Multi-talented artist and photographer Roksana Dawidowska is about to embark on a new artistic adventure as she travels across the water to undertake a degree in Fine Art. Here she speaks to The Impartial Reporter about her biggest influences, why she doesn't like to limit herself when it comes down to medium and her favourite project to date.

JC: What is your artistic background?

RD: An artistic interest has always been present throughout my life. I always took part in Art competitions even when I still lived in Poland, as a child. I then studied Art and Design at Erne Integrated College at GCSE level, and continued my art studies by doing A-Level art. I was personally very lucky that my school also offered photography A-Level; which I quickly fell in love with. Most recently, this year, I have completed my Foundation Diploma in Art and Design; so I have only completed general studies.

JC: What inspires your art?

RD: Currently, people; alive or dead. Whether that be from my surroundings or research, but I feel inspired by a lot of things: stories, movies, books, nature, music, to name a few but I haven’t yet found ways of expressing from those.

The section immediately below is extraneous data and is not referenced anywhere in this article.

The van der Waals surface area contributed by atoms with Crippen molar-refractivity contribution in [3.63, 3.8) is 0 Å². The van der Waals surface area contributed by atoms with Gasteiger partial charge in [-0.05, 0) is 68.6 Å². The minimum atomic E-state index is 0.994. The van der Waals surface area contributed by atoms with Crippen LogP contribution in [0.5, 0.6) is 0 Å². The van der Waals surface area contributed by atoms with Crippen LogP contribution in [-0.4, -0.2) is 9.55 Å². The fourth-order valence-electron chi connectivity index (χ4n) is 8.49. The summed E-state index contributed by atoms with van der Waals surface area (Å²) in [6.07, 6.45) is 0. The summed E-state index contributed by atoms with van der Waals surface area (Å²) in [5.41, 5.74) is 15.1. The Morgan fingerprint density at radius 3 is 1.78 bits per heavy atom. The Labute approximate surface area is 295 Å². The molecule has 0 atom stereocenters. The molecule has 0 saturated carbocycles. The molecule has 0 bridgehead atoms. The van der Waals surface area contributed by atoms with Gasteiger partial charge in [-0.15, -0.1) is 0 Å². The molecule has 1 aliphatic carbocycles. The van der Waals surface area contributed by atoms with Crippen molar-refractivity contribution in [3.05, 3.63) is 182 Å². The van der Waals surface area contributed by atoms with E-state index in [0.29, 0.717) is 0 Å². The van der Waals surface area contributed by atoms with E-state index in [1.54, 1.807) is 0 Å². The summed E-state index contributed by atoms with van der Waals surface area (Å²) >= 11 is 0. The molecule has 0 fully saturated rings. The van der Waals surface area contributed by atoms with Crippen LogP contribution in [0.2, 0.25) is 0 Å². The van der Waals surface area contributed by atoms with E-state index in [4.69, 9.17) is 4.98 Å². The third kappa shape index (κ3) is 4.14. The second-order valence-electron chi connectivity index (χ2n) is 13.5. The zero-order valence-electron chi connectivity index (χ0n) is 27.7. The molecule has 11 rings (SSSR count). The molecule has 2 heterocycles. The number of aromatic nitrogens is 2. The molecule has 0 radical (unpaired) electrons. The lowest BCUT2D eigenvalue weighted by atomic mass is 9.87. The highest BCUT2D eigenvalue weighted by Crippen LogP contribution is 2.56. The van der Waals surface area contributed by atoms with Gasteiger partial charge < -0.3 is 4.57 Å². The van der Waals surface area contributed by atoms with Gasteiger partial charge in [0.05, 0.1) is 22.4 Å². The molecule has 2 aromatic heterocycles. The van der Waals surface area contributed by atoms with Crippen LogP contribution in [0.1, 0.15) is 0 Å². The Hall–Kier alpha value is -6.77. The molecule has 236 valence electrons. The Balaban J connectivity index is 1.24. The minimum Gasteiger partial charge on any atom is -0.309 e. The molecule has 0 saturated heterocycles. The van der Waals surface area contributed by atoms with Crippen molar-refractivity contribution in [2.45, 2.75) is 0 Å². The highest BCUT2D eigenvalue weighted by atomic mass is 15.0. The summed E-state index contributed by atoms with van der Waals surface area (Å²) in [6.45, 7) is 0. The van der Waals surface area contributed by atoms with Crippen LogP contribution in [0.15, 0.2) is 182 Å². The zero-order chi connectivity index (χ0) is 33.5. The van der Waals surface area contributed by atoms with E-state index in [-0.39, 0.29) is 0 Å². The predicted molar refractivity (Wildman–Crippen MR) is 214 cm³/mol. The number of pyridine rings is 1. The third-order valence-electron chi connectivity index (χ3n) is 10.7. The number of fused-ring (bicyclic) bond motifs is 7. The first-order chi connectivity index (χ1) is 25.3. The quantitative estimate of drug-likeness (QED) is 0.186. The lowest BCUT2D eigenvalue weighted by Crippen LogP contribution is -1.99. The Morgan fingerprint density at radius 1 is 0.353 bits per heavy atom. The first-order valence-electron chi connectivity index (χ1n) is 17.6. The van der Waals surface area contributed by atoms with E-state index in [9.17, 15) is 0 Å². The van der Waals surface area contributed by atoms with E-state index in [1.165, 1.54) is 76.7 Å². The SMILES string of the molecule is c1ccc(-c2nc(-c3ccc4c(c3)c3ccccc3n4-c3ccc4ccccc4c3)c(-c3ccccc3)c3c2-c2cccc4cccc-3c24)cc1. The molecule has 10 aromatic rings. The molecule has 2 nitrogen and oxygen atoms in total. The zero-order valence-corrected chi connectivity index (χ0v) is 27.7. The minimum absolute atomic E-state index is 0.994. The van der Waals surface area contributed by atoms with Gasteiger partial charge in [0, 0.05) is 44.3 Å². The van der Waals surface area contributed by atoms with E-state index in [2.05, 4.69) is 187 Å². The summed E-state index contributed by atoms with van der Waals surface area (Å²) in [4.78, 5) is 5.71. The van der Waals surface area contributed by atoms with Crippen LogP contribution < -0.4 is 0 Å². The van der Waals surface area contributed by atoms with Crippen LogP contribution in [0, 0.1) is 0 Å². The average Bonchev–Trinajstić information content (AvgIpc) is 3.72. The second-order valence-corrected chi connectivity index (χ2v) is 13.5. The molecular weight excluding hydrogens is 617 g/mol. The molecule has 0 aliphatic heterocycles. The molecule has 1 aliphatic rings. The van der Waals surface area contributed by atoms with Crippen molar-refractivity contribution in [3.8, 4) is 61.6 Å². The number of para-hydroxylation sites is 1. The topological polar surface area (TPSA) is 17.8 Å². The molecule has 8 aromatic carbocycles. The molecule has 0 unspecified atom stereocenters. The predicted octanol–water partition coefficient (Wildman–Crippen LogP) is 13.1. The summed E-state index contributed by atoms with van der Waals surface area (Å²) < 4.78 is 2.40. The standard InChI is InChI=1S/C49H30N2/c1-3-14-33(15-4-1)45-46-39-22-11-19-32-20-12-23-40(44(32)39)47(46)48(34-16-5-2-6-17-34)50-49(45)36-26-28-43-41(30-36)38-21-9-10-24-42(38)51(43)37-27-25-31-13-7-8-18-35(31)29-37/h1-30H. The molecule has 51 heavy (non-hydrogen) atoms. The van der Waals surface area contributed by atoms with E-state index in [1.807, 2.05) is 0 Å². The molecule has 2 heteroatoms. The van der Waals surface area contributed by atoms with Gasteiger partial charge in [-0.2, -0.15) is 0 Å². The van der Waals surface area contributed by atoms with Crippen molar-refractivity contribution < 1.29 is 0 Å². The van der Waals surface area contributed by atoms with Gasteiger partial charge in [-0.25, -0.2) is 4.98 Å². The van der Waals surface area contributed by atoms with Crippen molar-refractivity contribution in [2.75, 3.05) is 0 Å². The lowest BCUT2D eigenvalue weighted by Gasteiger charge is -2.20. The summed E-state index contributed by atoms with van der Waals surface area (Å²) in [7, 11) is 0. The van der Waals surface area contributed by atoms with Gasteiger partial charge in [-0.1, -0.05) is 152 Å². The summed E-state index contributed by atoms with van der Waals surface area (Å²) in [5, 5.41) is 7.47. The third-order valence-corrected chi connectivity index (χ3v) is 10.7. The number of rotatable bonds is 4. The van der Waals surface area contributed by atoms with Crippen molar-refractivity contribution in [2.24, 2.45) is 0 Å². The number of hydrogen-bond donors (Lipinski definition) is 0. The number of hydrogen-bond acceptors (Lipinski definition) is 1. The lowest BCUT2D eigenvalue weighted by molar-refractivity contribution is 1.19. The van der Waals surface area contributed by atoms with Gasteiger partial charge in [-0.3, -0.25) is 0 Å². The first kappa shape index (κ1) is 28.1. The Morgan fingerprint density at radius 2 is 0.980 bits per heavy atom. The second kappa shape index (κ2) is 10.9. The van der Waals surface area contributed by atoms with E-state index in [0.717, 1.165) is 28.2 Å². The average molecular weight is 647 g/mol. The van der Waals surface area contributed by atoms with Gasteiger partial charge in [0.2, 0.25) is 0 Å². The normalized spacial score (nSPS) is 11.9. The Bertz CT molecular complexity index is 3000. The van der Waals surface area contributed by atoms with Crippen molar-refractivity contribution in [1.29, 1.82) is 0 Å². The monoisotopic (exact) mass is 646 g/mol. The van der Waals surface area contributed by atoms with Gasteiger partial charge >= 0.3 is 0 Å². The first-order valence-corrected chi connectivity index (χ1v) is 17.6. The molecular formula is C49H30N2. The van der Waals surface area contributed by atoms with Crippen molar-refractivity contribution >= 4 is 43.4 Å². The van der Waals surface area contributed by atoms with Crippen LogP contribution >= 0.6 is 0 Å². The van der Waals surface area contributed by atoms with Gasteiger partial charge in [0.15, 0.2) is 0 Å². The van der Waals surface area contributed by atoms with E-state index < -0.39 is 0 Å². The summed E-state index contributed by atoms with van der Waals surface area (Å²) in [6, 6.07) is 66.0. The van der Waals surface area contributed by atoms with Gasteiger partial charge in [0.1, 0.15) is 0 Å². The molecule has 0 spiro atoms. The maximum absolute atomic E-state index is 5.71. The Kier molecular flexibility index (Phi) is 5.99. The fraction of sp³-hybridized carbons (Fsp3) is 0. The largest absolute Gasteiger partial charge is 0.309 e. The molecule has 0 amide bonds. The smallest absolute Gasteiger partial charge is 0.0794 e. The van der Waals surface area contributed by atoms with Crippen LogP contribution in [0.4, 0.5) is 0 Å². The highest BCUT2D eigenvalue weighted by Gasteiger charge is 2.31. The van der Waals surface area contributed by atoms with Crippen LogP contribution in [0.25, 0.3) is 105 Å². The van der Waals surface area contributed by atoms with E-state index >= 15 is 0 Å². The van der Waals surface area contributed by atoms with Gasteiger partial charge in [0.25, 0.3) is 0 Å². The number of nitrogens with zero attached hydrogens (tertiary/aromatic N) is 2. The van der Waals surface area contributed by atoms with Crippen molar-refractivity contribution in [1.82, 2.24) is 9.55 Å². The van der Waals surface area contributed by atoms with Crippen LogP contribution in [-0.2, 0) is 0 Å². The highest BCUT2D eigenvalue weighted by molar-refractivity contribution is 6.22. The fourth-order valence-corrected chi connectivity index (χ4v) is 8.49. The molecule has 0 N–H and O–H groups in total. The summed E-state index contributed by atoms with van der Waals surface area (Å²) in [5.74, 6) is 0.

JC: Who/what are your biggest influences?

RD: When it comes to portraiture – painting and photographing, I get influenced by the people who come into my life, trying to capture a bit of them in each final piece is essential for me. And this mindset comes from a mix of influences, ranging from the portrait masters such as Rembrandt and John Singer Sargent with their oil painting skills and techniques to Jelena Bulajic charcoal work, in which she strips the face to layers and uses this as the focus of not expressing what she sees but documenting it as it is onto paper, allowing the face to speak for itself. When I look at Bulajics artwork I feel the connection with the person, rather than with the artwork, which must be a very special experience in real life, especially given the size of her work. I also get influenced by photographers such as Hellen Van Meene who creates absolutely breath taking portraits which often look like paintings in a very surreal style, with very strong modern aesthetics.